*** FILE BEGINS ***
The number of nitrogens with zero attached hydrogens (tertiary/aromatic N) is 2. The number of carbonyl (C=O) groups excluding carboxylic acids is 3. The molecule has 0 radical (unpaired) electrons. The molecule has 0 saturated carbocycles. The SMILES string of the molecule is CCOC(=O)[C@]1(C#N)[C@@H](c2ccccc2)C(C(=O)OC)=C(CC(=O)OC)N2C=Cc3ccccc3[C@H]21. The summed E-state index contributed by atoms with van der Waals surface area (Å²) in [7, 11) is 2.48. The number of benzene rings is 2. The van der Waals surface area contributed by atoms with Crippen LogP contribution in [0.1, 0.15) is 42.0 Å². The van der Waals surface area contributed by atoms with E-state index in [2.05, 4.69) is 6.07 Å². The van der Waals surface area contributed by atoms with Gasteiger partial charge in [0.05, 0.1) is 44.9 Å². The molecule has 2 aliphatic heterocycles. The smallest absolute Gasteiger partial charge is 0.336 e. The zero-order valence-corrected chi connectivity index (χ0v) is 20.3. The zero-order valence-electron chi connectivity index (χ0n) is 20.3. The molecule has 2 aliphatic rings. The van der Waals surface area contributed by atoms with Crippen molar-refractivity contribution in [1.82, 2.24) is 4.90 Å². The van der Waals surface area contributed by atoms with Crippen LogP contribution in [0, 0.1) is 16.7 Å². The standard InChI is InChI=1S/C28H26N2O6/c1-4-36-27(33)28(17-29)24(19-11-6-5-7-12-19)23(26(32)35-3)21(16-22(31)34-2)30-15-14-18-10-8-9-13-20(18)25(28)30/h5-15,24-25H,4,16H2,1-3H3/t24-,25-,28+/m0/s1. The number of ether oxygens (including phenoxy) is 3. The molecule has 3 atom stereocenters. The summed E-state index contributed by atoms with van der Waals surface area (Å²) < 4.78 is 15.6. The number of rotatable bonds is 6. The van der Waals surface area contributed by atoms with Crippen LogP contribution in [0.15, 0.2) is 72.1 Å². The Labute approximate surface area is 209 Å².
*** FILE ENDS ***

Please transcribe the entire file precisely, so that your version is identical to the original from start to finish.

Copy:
The number of nitrogens with zero attached hydrogens (tertiary/aromatic N) is 2. The number of carbonyl (C=O) groups excluding carboxylic acids is 3. The molecule has 0 radical (unpaired) electrons. The molecule has 0 saturated carbocycles. The SMILES string of the molecule is CCOC(=O)[C@]1(C#N)[C@@H](c2ccccc2)C(C(=O)OC)=C(CC(=O)OC)N2C=Cc3ccccc3[C@H]21. The summed E-state index contributed by atoms with van der Waals surface area (Å²) in [7, 11) is 2.48. The number of benzene rings is 2. The van der Waals surface area contributed by atoms with Crippen LogP contribution in [0.1, 0.15) is 42.0 Å². The van der Waals surface area contributed by atoms with E-state index in [2.05, 4.69) is 6.07 Å². The van der Waals surface area contributed by atoms with Gasteiger partial charge in [0.05, 0.1) is 44.9 Å². The molecule has 2 aliphatic heterocycles. The smallest absolute Gasteiger partial charge is 0.336 e. The zero-order valence-corrected chi connectivity index (χ0v) is 20.3. The zero-order valence-electron chi connectivity index (χ0n) is 20.3. The molecule has 2 aliphatic rings. The van der Waals surface area contributed by atoms with Crippen molar-refractivity contribution in [1.82, 2.24) is 4.90 Å². The van der Waals surface area contributed by atoms with Crippen LogP contribution in [0, 0.1) is 16.7 Å². The standard InChI is InChI=1S/C28H26N2O6/c1-4-36-27(33)28(17-29)24(19-11-6-5-7-12-19)23(26(32)35-3)21(16-22(31)34-2)30-15-14-18-10-8-9-13-20(18)25(28)30/h5-15,24-25H,4,16H2,1-3H3/t24-,25-,28+/m0/s1. The number of ether oxygens (including phenoxy) is 3. The molecule has 3 atom stereocenters. The summed E-state index contributed by atoms with van der Waals surface area (Å²) < 4.78 is 15.6. The number of rotatable bonds is 6. The van der Waals surface area contributed by atoms with Crippen LogP contribution in [0.15, 0.2) is 72.1 Å². The Labute approximate surface area is 209 Å².